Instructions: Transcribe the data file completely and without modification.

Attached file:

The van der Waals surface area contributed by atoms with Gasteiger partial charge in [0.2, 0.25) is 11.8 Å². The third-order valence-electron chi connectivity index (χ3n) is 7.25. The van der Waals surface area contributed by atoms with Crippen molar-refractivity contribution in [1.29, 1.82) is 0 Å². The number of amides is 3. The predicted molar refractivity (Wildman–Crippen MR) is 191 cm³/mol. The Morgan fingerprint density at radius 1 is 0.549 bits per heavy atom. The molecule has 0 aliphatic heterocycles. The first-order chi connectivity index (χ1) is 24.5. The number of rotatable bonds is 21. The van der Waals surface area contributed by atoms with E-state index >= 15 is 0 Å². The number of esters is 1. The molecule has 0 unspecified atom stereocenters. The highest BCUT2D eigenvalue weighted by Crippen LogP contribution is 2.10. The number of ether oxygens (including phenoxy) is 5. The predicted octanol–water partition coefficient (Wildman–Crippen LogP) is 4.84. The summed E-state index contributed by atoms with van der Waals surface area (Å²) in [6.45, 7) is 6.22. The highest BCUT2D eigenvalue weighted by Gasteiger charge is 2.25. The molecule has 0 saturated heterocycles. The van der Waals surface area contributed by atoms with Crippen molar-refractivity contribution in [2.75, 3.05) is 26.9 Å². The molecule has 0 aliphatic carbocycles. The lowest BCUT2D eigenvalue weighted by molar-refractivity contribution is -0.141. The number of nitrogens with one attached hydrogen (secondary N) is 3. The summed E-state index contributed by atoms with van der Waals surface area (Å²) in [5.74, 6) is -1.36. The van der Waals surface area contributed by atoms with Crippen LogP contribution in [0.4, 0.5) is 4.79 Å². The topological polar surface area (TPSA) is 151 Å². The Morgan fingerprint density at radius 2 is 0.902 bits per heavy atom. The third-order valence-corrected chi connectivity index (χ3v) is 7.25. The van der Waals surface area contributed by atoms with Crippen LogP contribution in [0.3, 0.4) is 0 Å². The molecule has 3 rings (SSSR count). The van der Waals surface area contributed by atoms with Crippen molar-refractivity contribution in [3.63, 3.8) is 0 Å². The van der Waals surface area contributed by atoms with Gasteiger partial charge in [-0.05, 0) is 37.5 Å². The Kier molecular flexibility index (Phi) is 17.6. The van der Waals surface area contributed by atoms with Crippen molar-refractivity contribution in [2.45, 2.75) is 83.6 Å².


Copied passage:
The van der Waals surface area contributed by atoms with Gasteiger partial charge in [0.2, 0.25) is 11.8 Å². The third-order valence-electron chi connectivity index (χ3n) is 7.25. The van der Waals surface area contributed by atoms with Crippen molar-refractivity contribution in [1.29, 1.82) is 0 Å². The number of amides is 3. The predicted molar refractivity (Wildman–Crippen MR) is 191 cm³/mol. The Morgan fingerprint density at radius 1 is 0.549 bits per heavy atom. The molecule has 0 aliphatic heterocycles. The first-order chi connectivity index (χ1) is 24.5. The number of rotatable bonds is 21. The van der Waals surface area contributed by atoms with E-state index >= 15 is 0 Å². The number of esters is 1. The molecule has 0 unspecified atom stereocenters. The highest BCUT2D eigenvalue weighted by Crippen LogP contribution is 2.10. The number of ether oxygens (including phenoxy) is 5. The predicted octanol–water partition coefficient (Wildman–Crippen LogP) is 4.84. The summed E-state index contributed by atoms with van der Waals surface area (Å²) in [6.45, 7) is 6.22. The highest BCUT2D eigenvalue weighted by Gasteiger charge is 2.25. The molecule has 0 saturated heterocycles. The van der Waals surface area contributed by atoms with Crippen molar-refractivity contribution in [2.75, 3.05) is 26.9 Å². The molecule has 0 aliphatic carbocycles. The lowest BCUT2D eigenvalue weighted by molar-refractivity contribution is -0.141. The number of nitrogens with one attached hydrogen (secondary N) is 3. The summed E-state index contributed by atoms with van der Waals surface area (Å²) in [5.74, 6) is -1.36. The van der Waals surface area contributed by atoms with Crippen LogP contribution in [0.4, 0.5) is 4.79 Å². The topological polar surface area (TPSA) is 151 Å². The Morgan fingerprint density at radius 2 is 0.902 bits per heavy atom. The third-order valence-corrected chi connectivity index (χ3v) is 7.25. The van der Waals surface area contributed by atoms with Crippen LogP contribution in [0.3, 0.4) is 0 Å². The molecule has 3 rings (SSSR count). The van der Waals surface area contributed by atoms with Crippen molar-refractivity contribution in [3.63, 3.8) is 0 Å². The van der Waals surface area contributed by atoms with Gasteiger partial charge in [-0.05, 0) is 37.5 Å². The Kier molecular flexibility index (Phi) is 17.6. The van der Waals surface area contributed by atoms with Crippen molar-refractivity contribution in [2.45, 2.75) is 83.6 Å².